Is divorce always a bad thing?
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Divorce can mean a lot of things—hurtful accusations, broken dreams, ugly custody battles, expensive legal fees. Now you can add two new items to the list: ceremonies and gift registries.

In London, the high prevalence of divorce has prompted the Debenhams department store, to start a "divorce registry" for friends to purchase gifts for newly separated couples—similar to the registry service for newlyweds and expecting parents. Elsewhere in the UK, at divorce fairs that offer counseling and mediation services for separating spouses, organizers have started adding non-religious ceremonies that encourage amicable separation.

Back across the Atlantic in the United States, a new book, Red Families v. Blue Families: Legal Polarization and the Creation of Culture by Naomi Cahn and June Carbone, analyzes demographic data in every state. It specifically looks at trends in the "red states" (socially conservative, Southern and Western, Republican-voting) compared to "blue states" (socially liberal, Northern and coastal, Democratic-voting). While the book has drawn notice for its counterintuitive findings that the conservative "red states" have higher divorce and child-pregnancy rates than the liberal "blue states," it also reveals a larger overall trend: Divorce rates in America remain high no matter where you live.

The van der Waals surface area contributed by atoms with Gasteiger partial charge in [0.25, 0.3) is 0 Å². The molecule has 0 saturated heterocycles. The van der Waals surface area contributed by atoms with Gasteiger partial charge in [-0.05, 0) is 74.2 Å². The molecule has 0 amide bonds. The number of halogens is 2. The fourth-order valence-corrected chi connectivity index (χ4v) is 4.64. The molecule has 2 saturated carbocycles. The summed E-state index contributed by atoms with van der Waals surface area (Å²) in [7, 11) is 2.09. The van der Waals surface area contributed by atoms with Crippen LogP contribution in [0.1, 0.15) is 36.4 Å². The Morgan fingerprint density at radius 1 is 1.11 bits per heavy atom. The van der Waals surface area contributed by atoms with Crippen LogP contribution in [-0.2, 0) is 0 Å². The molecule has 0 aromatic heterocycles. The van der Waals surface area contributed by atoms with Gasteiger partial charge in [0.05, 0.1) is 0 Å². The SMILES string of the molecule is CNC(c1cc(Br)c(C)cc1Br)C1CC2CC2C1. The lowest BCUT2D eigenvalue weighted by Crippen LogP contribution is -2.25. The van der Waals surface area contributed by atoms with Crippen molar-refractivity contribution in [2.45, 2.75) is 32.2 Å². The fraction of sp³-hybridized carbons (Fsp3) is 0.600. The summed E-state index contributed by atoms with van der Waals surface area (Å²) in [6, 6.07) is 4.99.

As divorce becomes more common, Lisa Ling asks if we need to stop treating divorce as an end—and instead start thinking of it as the beginning of something else.
It's no secret that the divorce rate in the U.S. is soaring. I'm just 36 years old, and I know countless people my age who already have gotten married and divorced.

While the statistics provoke alarm in the minds of many—from academics to politicians to religious leaders—I actually find that the concept of divorce can be quite liberating, especially if it can be done amicably.

My parents divorced when I was 7 years old. Though it was a very difficult thing to go through as a child, I believe that—in retrospect—my parents' divorce was the best thing that ever happened to me.

My parents were two people who probably never should have been together in the first place, and they found themselves to be very unhappy as a couple.

If at a certain point, after having exerted effort to try to make amends, a couple finds they have irreconcilable differences with one another, perhaps the best thing to do is separate.

After our parents divorced, my sister Laura and I were able to experience two different people with two different kinds of lifestyles. And over the years, our parents have even become friends. We're proud of them for being able to put their differences aside.

Don't take this to mean I'm some kind of advocate for divorce; I just don't think it should be perceived as always being negative. Sometimes, it's just the right thing.

Do you think divorce can be for the best, or is it too destructive? Share your thoughts in the comments section.

Keep Reading:
M. Gary Neuman helps adult children heal after divorce
How to tell your children you're separating
Is it time to start dating again?
Can collaborative divorce keep you out of court?


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